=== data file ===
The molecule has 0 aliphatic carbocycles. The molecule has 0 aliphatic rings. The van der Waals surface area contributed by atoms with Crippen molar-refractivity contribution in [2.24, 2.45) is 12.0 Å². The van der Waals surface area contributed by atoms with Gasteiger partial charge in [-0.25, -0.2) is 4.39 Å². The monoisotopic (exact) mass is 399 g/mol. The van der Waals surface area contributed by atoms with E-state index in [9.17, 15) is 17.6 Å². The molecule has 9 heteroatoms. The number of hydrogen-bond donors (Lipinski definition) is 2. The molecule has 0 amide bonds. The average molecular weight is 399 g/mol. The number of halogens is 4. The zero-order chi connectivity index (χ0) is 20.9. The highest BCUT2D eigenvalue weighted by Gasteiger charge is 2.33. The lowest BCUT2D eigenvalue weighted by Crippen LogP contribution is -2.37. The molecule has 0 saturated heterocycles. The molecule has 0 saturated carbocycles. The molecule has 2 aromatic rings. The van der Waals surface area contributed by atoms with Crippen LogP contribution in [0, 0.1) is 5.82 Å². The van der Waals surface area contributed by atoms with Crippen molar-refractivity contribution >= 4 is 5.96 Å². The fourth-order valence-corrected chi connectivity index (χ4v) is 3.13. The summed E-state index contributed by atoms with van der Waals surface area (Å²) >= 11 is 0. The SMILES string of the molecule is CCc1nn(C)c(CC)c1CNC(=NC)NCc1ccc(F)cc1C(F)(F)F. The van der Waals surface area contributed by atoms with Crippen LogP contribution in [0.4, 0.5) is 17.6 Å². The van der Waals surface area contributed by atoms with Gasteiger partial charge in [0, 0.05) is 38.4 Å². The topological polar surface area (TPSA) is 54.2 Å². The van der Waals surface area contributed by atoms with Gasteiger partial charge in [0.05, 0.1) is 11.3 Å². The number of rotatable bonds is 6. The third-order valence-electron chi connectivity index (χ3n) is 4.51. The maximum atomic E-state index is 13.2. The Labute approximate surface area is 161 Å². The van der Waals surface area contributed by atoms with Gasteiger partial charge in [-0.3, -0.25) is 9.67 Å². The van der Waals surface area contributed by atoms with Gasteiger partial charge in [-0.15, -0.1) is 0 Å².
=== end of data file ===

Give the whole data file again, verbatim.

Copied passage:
The molecule has 0 aliphatic carbocycles. The molecule has 0 aliphatic rings. The van der Waals surface area contributed by atoms with Crippen molar-refractivity contribution in [2.24, 2.45) is 12.0 Å². The van der Waals surface area contributed by atoms with Gasteiger partial charge in [-0.25, -0.2) is 4.39 Å². The monoisotopic (exact) mass is 399 g/mol. The van der Waals surface area contributed by atoms with E-state index in [9.17, 15) is 17.6 Å². The molecule has 9 heteroatoms. The number of hydrogen-bond donors (Lipinski definition) is 2. The molecule has 0 amide bonds. The average molecular weight is 399 g/mol. The number of halogens is 4. The zero-order chi connectivity index (χ0) is 20.9. The highest BCUT2D eigenvalue weighted by Gasteiger charge is 2.33. The lowest BCUT2D eigenvalue weighted by Crippen LogP contribution is -2.37. The molecule has 0 saturated heterocycles. The molecule has 0 saturated carbocycles. The molecule has 2 aromatic rings. The van der Waals surface area contributed by atoms with Crippen LogP contribution in [0, 0.1) is 5.82 Å². The van der Waals surface area contributed by atoms with Crippen molar-refractivity contribution >= 4 is 5.96 Å². The fourth-order valence-corrected chi connectivity index (χ4v) is 3.13. The summed E-state index contributed by atoms with van der Waals surface area (Å²) >= 11 is 0. The SMILES string of the molecule is CCc1nn(C)c(CC)c1CNC(=NC)NCc1ccc(F)cc1C(F)(F)F. The van der Waals surface area contributed by atoms with Crippen LogP contribution in [0.4, 0.5) is 17.6 Å². The van der Waals surface area contributed by atoms with Gasteiger partial charge in [0, 0.05) is 38.4 Å². The topological polar surface area (TPSA) is 54.2 Å². The van der Waals surface area contributed by atoms with Gasteiger partial charge in [0.05, 0.1) is 11.3 Å². The number of rotatable bonds is 6. The third-order valence-electron chi connectivity index (χ3n) is 4.51. The maximum atomic E-state index is 13.2. The Labute approximate surface area is 161 Å². The van der Waals surface area contributed by atoms with Gasteiger partial charge in [-0.3, -0.25) is 9.67 Å². The van der Waals surface area contributed by atoms with Gasteiger partial charge in [-0.15, -0.1) is 0 Å².